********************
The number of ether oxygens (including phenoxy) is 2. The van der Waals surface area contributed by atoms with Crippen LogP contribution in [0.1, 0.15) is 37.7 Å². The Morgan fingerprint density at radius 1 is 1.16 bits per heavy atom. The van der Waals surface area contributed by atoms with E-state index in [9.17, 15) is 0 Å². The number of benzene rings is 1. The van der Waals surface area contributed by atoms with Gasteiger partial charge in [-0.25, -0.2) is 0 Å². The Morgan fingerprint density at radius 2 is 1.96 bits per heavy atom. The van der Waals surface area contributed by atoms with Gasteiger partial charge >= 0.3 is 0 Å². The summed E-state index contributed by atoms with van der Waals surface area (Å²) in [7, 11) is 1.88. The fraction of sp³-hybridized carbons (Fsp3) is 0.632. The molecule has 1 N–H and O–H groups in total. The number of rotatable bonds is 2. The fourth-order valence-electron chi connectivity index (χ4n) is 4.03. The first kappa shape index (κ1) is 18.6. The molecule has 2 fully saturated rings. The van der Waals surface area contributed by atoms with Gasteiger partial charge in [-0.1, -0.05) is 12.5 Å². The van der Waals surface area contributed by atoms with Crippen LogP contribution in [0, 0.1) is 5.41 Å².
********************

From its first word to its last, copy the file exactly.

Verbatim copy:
The number of ether oxygens (including phenoxy) is 2. The van der Waals surface area contributed by atoms with Crippen LogP contribution in [0.1, 0.15) is 37.7 Å². The Morgan fingerprint density at radius 1 is 1.16 bits per heavy atom. The van der Waals surface area contributed by atoms with E-state index in [9.17, 15) is 0 Å². The number of benzene rings is 1. The van der Waals surface area contributed by atoms with Gasteiger partial charge in [-0.25, -0.2) is 0 Å². The Morgan fingerprint density at radius 2 is 1.96 bits per heavy atom. The van der Waals surface area contributed by atoms with Gasteiger partial charge >= 0.3 is 0 Å². The summed E-state index contributed by atoms with van der Waals surface area (Å²) in [7, 11) is 1.88. The fraction of sp³-hybridized carbons (Fsp3) is 0.632. The molecule has 1 N–H and O–H groups in total. The number of rotatable bonds is 2. The fourth-order valence-electron chi connectivity index (χ4n) is 4.03. The first kappa shape index (κ1) is 18.6. The molecule has 2 fully saturated rings. The van der Waals surface area contributed by atoms with Gasteiger partial charge in [-0.1, -0.05) is 12.5 Å². The van der Waals surface area contributed by atoms with Crippen LogP contribution in [0, 0.1) is 5.41 Å².